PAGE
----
March 17, 2016

Colliding with a big conversation about Data Science

By Paul Laughlin

Data ScienceYesterday I had the pleasure of attending Scotland’s first “collider” event for Data Science.

Data Talent Scotland brought together over 400 from the worlds of academia & commerce to talk Data Science & improve understanding of one another.

Scotland is blessed with a rich source of Data Science courses & supporting universities (11 Masters courses in Data Science alone). There are also plenty of students on these well attended courses, as shown by the hundreds attending this event. Most appear enthusiastic about pursuing careers in Data Science.

Yet, just like elsewhere in the UK, I still hear about difficulties recruiting Data Scientists & more demand than supply in companies ‘talent pipelines’. Why does this happen? Probably because too often these two worlds don’t meet, nor talk the same language. Bridging that divide was one of the best achievements of this event.

After initially gathering in a packed exhibition hall (at the great venue of The Assembly Rooms in Edinburgh), delegates had chance to visit over 50 exhibition stands. These included stands from universities, but were predominantly potential employers, so of obvious interest to students. As someone who focussed on the FS sector, I must commend Ageas, Tesco Bank & RBS for exhibiting, as well as many others from large consultancies to smaller agencies & public sector.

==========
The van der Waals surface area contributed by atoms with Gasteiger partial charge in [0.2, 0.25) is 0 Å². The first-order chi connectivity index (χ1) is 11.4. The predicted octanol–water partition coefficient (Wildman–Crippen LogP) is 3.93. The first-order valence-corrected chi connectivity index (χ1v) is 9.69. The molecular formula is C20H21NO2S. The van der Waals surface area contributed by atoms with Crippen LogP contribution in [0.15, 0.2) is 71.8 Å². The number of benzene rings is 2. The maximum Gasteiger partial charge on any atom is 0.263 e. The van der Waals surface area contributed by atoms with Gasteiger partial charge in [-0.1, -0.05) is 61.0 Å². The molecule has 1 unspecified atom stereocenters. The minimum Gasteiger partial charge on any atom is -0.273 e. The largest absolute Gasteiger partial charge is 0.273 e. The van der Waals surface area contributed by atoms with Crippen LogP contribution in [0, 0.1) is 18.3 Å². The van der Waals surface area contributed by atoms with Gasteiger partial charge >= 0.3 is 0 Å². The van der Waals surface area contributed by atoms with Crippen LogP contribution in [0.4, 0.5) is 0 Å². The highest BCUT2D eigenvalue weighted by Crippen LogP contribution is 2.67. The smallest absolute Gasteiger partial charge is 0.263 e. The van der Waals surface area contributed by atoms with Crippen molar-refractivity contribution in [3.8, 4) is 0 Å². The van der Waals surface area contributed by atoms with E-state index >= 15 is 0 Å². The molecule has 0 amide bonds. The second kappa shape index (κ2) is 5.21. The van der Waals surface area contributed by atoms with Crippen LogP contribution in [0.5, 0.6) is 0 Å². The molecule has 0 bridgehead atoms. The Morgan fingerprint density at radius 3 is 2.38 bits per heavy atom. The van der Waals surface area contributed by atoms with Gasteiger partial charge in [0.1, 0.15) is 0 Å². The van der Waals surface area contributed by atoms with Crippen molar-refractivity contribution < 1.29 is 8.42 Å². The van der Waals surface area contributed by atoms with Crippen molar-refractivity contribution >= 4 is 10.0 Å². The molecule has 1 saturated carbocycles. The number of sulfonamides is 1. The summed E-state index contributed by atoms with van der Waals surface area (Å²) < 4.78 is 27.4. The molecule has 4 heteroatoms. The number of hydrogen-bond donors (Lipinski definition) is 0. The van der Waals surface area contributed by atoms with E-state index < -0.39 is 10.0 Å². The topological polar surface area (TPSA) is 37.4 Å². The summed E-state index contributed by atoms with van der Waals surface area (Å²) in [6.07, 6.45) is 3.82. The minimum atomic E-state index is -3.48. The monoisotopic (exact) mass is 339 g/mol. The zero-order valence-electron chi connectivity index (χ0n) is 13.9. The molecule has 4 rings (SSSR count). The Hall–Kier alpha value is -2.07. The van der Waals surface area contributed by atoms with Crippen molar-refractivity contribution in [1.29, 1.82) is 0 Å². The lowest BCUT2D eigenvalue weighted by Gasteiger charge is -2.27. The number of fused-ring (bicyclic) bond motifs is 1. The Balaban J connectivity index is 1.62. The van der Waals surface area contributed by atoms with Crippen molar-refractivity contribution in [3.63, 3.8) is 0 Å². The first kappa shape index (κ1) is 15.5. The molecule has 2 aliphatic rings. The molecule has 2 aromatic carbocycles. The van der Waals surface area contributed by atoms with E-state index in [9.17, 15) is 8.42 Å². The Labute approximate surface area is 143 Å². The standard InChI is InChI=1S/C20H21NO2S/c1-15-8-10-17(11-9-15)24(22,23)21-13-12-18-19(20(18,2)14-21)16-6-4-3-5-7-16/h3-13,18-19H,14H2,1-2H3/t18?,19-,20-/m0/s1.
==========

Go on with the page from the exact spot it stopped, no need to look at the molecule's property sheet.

The first section included presentations from 3 of the event sponsors. Here are my recollections of their advice to students:

  • John Buchanan (Barrachd) gave a number of examples of real world Big Data projects. Identifying how the majority are still focussed on untapped internal structured data (despite the potential in external & unstructured sources). He also helped students understand the practical needs businesses have & how those drive the data projects.
  • Costi Perricos (Deloitte) focussed on the potential power of data & analytics to transform the way businesses operate. Not just making existing ways of working more efficient but enabling new operating models. It also helped students get a feel for the kind of opportunities they might be exposed to if they went to work for one of the ‘big 4’.
  • Jon Orme (Comet) brought the focus back to the individual customer. How can data science be used to improve individual customer experiences. He highlighted this by mapping out a typical multi-channel customer journey & how data could help improve almost every touchpoint or targeting of personalised comms (without being creepy).

After another chance to network, everyone then split up into different workshops. I had the privilege of leading the keynote workshop on the main stage. Now, running an interactive ‘workshop’ for over 100 people in a space this big is a challenge, But feedback suggested that it went down well and tweets certainly enjoyed Barak Obama making an appearance:

Data Science